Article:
tales of macabre

“The wildest hath not such a heart as you.
Run when you will, the story shall be changed:
Apollo flies, and Daphne holds the chase;
The dove pursues the griffin; the mild hind
Makes speed to catch the tiger; bootless speed,
When cowardice pursues and valour flies.”  
 ―    William Shakespeare

Robert Louis STEVENSON “Le pourvoyeur de cadavres”

cover art:Jacques Tardi

Collection Marginalia (1976)

Contained 6 short stories chosen and translated by François Rivière.

Here is the short-short one unabridged:

                ”L’habitant de la ville et le voyageur”

“Regardez autour de vous , dit l’habitant de la ville, voici le plus grand marché du monde.

-Oh! Mais certainement, répond le voyageur

-Ma foi, peut-être pas le plus grand, reprend l’habitant de la ville, mais assurément le meilleur.

-Vous devez certainement vous tromper sur ce point, dit le voyageur. Je puis vous affirmer…

On enterra l’étranger à la tombée de la nuit. “

Publisher:Jacques Glénat, Grenoble, France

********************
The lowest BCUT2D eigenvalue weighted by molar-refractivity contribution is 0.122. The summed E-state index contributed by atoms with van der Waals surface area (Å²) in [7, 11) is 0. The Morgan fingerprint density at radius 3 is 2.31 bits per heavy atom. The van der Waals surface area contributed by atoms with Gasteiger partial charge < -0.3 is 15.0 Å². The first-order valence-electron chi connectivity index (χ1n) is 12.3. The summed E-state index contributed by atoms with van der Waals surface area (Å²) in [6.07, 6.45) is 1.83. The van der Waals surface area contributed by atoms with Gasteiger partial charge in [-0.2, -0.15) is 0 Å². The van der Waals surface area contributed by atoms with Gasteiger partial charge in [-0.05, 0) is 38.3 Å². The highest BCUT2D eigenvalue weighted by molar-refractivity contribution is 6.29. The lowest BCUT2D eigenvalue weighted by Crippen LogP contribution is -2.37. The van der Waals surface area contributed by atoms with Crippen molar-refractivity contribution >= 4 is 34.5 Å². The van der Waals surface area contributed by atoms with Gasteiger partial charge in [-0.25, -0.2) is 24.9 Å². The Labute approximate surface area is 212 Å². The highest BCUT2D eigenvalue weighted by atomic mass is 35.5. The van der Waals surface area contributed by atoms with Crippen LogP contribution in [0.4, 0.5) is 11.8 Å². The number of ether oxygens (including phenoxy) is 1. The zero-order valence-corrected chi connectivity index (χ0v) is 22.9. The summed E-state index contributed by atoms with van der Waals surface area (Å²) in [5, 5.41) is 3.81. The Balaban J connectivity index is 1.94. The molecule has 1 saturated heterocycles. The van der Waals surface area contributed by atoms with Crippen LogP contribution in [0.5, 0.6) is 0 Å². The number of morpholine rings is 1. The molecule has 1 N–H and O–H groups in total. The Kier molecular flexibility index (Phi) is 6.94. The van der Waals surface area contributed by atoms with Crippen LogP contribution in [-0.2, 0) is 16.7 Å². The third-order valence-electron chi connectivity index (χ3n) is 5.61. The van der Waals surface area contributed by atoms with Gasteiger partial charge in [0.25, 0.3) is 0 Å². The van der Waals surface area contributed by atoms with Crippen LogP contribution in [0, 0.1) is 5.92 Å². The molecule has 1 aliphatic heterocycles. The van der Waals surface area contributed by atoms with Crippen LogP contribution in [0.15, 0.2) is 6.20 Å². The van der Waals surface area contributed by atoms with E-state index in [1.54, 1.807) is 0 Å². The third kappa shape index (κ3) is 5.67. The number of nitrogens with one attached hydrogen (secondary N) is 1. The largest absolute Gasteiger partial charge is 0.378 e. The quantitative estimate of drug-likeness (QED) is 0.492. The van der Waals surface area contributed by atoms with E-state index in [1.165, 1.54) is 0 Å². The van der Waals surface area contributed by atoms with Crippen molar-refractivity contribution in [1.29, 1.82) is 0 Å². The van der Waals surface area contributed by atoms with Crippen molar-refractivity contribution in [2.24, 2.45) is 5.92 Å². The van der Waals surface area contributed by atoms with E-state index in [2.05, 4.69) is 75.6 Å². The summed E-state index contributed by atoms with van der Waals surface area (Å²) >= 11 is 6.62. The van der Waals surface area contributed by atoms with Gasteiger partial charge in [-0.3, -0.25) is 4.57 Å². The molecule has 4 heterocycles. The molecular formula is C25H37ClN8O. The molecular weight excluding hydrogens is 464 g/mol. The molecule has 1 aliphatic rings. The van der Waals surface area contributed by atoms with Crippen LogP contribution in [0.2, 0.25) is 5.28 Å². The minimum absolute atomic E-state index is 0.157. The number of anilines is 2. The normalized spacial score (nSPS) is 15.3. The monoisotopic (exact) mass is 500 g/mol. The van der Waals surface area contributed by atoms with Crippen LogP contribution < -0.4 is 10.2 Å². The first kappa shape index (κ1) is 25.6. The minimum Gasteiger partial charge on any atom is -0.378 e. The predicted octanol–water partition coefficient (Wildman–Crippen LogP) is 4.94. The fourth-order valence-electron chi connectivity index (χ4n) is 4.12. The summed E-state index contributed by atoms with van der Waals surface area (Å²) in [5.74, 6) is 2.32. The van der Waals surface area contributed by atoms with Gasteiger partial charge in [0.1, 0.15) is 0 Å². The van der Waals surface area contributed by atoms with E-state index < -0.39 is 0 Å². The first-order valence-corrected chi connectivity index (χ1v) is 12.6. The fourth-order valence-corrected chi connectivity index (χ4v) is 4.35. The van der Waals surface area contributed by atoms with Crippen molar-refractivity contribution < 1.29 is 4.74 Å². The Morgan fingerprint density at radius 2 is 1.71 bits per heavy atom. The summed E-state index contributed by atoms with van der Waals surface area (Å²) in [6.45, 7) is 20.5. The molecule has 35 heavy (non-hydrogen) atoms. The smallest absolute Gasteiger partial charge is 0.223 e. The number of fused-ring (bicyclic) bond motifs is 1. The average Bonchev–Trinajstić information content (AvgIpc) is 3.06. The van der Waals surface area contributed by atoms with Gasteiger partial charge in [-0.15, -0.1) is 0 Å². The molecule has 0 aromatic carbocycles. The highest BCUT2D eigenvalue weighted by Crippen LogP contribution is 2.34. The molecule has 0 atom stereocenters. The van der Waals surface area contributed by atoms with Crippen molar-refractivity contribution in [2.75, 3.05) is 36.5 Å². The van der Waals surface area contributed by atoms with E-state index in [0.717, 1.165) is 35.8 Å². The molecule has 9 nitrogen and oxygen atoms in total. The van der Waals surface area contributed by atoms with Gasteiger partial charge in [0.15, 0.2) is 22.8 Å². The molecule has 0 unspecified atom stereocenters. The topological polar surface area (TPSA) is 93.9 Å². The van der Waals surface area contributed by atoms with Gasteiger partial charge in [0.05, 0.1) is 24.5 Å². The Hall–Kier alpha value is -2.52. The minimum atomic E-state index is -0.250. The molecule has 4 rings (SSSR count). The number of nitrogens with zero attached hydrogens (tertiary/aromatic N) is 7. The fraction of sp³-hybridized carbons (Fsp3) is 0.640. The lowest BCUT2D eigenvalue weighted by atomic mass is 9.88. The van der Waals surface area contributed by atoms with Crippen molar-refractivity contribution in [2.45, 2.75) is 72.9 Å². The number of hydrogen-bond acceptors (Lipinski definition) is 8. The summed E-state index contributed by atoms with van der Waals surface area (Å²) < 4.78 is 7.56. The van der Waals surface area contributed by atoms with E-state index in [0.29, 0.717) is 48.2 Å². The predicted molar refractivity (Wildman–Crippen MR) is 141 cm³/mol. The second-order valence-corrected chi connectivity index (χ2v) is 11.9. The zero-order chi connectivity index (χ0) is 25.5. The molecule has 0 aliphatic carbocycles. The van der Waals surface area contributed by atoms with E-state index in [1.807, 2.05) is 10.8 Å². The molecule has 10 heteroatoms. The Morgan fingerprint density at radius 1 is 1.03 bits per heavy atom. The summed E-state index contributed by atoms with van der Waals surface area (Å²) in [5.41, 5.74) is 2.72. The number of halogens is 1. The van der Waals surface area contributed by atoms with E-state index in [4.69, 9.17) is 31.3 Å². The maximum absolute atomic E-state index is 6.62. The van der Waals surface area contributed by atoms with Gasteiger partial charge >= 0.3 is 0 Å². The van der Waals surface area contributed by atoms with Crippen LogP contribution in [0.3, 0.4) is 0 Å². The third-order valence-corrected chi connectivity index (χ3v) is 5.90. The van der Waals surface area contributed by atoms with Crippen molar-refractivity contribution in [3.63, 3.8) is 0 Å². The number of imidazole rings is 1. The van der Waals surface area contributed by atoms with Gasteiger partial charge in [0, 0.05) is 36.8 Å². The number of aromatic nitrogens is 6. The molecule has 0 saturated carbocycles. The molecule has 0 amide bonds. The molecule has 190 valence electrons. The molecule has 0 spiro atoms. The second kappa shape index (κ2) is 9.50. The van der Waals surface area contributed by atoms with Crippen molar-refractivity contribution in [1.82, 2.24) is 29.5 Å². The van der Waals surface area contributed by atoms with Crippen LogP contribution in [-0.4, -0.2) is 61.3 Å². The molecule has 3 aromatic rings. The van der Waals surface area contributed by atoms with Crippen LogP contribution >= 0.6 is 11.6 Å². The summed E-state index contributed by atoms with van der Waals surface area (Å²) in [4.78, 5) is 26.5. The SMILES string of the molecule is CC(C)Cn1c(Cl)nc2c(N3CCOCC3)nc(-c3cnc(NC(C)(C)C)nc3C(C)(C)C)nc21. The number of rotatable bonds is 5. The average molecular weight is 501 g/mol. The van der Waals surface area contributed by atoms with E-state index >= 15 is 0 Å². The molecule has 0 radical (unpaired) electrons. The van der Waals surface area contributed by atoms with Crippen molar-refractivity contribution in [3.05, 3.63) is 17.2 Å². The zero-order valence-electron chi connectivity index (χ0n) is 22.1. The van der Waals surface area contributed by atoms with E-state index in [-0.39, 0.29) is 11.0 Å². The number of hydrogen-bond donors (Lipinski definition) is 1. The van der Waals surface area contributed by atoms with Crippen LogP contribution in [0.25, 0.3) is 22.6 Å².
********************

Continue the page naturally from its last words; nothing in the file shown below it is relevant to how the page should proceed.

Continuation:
source:amsaklapper’s collection

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→ historical figures: Edgar Allan Poe

Edgar Allan Poe was an American writer, editor, and literary critic. Poe is best known for his poetry and short stories, particularly his tales of mystery and the macabre. He is widely regarded as a central figure of Romanticism in the United States and American literature as a whole, and he was one of the country’s earliest practitioners of the short story. Poe is generally considered the inventor of the detective fiction genre and is further credited with contributing to the emerging genre of science fiction. He was the first well-known American writer to try to earn a living through writing alone, resulting in a financially difficult life and career. Poe died in Baltimore on October 7, 1849, at age 40; the cause of his death is unknown and has been variously attributed to alcohol, brain congestion, cholera, drugs, heart disease, rabies, suicide, tuberculosis, and other agents. X